■ Results

Right/left (normal control) preoperative CMCT values for APB, ADM, TA, and AH were 12.3 ± 4.4 millisec-

Table 4. Preoperative 10-Second Grip and Release Test Versus Upper Limb CMCT

Correlation Coefficient P

10-second grip and release test vs. CMCT (APB) —0.24 0.0247

vs. (ADM) —0.23 0.0317

Table 5. Symptomatic Side CMCT Data Versus 1-Year Postoperative JOA Score

Correlation Coefficient P

CMCT (APB) is. JOA score —0.40 0.0097

(ADM) is. —0.42 0.0071

(TA) is. —0.32 0.0405

(AH) is. —0.40 0.0087

onds/12.1 ± 4.2 milliseconds (9.4 ± 1.0 milliseconds), 11.5 ± 4.0 milliseconds/12.2 ± 3.1 milliseconds (6.2 ± 1.4 milliseconds), 18.3 ± 5.4 milliseconds/17.8 ± 5.7 milliseconds (14.3 ± 2.3 milliseconds), and 18.5 ± 5.3 milliseconds/18.9 ± 4.2 milliseconds (14.9 ± 2.0 milliseconds), respectively. These values showed prolongation compared with those of normal subjects reported by Kameyama et al9 or Iizuka.10

As for the relationship between the preoperative JOA score and symptomatic side CMCT data, the preopera-tive JOA score and CMCT (TA) showed slight correlation, whereas the preoperative JOA score and CMCT (APB), CMCT (ADM), and CMCT (AH) were significantly related (Table 2). Comparing the upper or lower limb motor function score and symptomatic side CMCT data, the preoperative upper limb motor function score showed significant correlation with CMCT (APB) and CMCT (ADM), whereas data for preoperative lower limb motor function and CMCT (TA) and CMCT (AH) were also significantly related (Table 3). In a comparison of the 10-second grip and release test and upper limb CMCT data, significant relationship existed between the results from the grip and release test and CMCT (APB) and CMCT (ADM), though the correlation coefficients were small (Table 4). Between the symptomatic side CMCT data and 1-year postoperative JOA score, the JOA score and CMCT (APB), CMCT (ADM), and CMCT (AH) showed significant correlation, i.e., subjects with prolonged preoperative CMCT showed lower 1-year postoperative JOA scores (Table 5). As for the correlation between symptomatic side CMCT and upper and lower limb motor function score, subjects with prolonged CMCTs (except for CMCT (AH)) showed lower 1-year postoperative upper and lower limb motor function scores (Table 6).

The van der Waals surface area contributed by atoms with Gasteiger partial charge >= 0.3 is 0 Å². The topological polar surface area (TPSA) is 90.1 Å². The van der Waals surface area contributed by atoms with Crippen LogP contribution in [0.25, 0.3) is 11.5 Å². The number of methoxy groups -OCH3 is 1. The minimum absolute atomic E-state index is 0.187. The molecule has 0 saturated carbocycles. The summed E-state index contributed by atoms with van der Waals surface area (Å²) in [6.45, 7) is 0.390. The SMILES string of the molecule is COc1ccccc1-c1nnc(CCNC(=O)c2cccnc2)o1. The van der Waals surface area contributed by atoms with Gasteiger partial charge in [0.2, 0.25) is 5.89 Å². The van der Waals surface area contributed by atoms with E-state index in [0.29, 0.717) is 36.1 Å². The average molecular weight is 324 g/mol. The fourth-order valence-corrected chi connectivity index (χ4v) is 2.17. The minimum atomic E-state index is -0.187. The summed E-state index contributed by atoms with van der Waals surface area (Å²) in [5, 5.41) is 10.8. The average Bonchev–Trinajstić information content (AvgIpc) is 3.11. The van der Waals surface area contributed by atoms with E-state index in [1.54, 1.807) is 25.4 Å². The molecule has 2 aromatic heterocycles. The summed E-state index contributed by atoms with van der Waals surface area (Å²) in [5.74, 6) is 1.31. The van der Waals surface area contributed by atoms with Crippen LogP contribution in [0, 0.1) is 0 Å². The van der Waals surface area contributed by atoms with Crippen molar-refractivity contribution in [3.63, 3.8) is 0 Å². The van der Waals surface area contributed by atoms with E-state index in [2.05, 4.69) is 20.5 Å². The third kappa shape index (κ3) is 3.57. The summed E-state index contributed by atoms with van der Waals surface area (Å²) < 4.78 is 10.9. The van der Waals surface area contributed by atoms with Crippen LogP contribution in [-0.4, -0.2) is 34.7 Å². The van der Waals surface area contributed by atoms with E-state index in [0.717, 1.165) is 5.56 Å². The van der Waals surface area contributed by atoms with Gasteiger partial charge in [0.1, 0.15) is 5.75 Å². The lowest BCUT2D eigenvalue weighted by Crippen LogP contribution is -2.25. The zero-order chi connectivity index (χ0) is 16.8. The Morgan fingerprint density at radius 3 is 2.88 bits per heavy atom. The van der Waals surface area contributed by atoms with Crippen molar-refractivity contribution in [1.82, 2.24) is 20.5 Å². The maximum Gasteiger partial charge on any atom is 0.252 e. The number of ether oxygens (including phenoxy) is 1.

Evaluating the subjects by JOA score (Hirabayashi method), we classified subjects with recovery rates 60% or more as good outcome and 40% or less as poor out-

Table 6. Symptomatic Side CMCT Data Versus 1-Year Postoperative Upper and Lower Limb Motor Function Score

Correlation Coefficient P

CMCT (APB) vs. upper limb motor function score —0.34 0.0248

(ADM) vs. —0.34 0.0273

(TA) vs. lower limb motor function score —0.50 0.0015

(AH) vs. —0.27 NS

Figure 1. Comparison of preoperative upper limb CMCT between good and poor prognosis groups. Significant prolongation of CMCT (APB) amd CMCT (ADM) were observed in poor prognosis group compared to good prognosis group.

CMCT(APB)

CMCT(ADM)

p<0.05

p<0.05

0 2 4 6 8 10 12 14 16 ms

Means ± S.D.

Good outcome patients : Recovery rate >60% n=17 Poor outcome patients : Recovery rate <40% n=16

come. Preoperative CMCT (APB) values in good and poor outcome groups were 10.8 ± 3.6 milliseconds (mean ± SD) and 13.7 ± 2.9 milliseconds, respectively, and CMCT (ADM) values were 11.5 ± 3.5 milliseconds and 14.9 ± 1.2 milliseconds, respectively, showing significant prolongation in the poor outcome group (Figure 1). In lower limb CMCT, CMCT (TA) levels in good and poor outcome groups were 16.7 ± 4.8 milliseconds and 21.4 ± 5.3 milliseconds, respectively and CMCT (AH) values were 18.3 ± 4.9 milliseconds and 21.9 ± 3.5 milliseconds, respectively, showing significant prolongation in the poor outcome group (Figure 2).

A latency time of 1 SD or higher than that of the mean value in healthy volunteers9,10 was used for the evaluation of the CMCT prolongation. CMCT values for APB, ADM, TA, and AH on the symptomatic side showed prolongation in 42 cases (75%), 50 cases (89.3%), 42 cases (75%), and 37 cases (66.1%), respectively, among the 56 patients. Of the 56 patients, 28 (50%) showed

increased CMCT in APB, ADM, TA, and AH. Of the 56 patients, 52 (94.6%) patients showed intramedullary high signal intensity in MRI whereas the 3 (5.4%) patients without intramedullary high signal intensity did not show increased CMCT in APB, ADM, TA, and AH on the symptomatic side.

■ Discussion

Since the introduction of transcranial magnetic stimulation of the human motor cortex, the painless and nonin-vasive assessment of central motor conduction has become a useful diagnostic method. There are different reasons for delayed CMCT: slowed conduction in demy-elinated corticospinal fibers, conduction along other oli-gosynaptic pathways, or reduction of size and synchrony of corticospinal volleys reaching the anterior horn cells.11